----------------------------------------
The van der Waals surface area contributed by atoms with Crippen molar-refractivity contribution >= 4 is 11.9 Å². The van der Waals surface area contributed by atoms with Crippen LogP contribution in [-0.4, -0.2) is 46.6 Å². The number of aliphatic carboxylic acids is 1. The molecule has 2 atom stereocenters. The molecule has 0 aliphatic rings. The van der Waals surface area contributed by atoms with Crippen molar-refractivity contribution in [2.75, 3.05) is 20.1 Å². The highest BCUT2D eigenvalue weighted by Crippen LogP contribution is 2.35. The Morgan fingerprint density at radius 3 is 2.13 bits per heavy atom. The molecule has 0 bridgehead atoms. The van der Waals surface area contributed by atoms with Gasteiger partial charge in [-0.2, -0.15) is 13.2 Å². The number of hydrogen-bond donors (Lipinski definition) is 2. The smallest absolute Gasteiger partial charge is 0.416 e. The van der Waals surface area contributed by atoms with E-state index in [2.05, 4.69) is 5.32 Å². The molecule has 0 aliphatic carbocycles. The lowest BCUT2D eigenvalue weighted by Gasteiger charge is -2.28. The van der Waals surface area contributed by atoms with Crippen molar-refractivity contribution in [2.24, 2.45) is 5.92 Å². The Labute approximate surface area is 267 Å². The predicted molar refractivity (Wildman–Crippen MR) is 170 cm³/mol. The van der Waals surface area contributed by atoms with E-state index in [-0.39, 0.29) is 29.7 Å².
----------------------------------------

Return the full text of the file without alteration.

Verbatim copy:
The van der Waals surface area contributed by atoms with Crippen molar-refractivity contribution >= 4 is 11.9 Å². The van der Waals surface area contributed by atoms with Crippen LogP contribution in [-0.4, -0.2) is 46.6 Å². The number of aliphatic carboxylic acids is 1. The molecule has 2 atom stereocenters. The molecule has 0 aliphatic rings. The van der Waals surface area contributed by atoms with Crippen molar-refractivity contribution in [2.75, 3.05) is 20.1 Å². The highest BCUT2D eigenvalue weighted by Crippen LogP contribution is 2.35. The Morgan fingerprint density at radius 3 is 2.13 bits per heavy atom. The molecule has 0 bridgehead atoms. The van der Waals surface area contributed by atoms with Gasteiger partial charge in [-0.2, -0.15) is 13.2 Å². The number of hydrogen-bond donors (Lipinski definition) is 2. The smallest absolute Gasteiger partial charge is 0.416 e. The van der Waals surface area contributed by atoms with E-state index in [2.05, 4.69) is 5.32 Å². The molecule has 0 aliphatic carbocycles. The lowest BCUT2D eigenvalue weighted by Gasteiger charge is -2.28. The van der Waals surface area contributed by atoms with Crippen molar-refractivity contribution in [2.24, 2.45) is 5.92 Å². The Labute approximate surface area is 267 Å². The predicted molar refractivity (Wildman–Crippen MR) is 170 cm³/mol. The van der Waals surface area contributed by atoms with E-state index in [-0.39, 0.29) is 29.7 Å².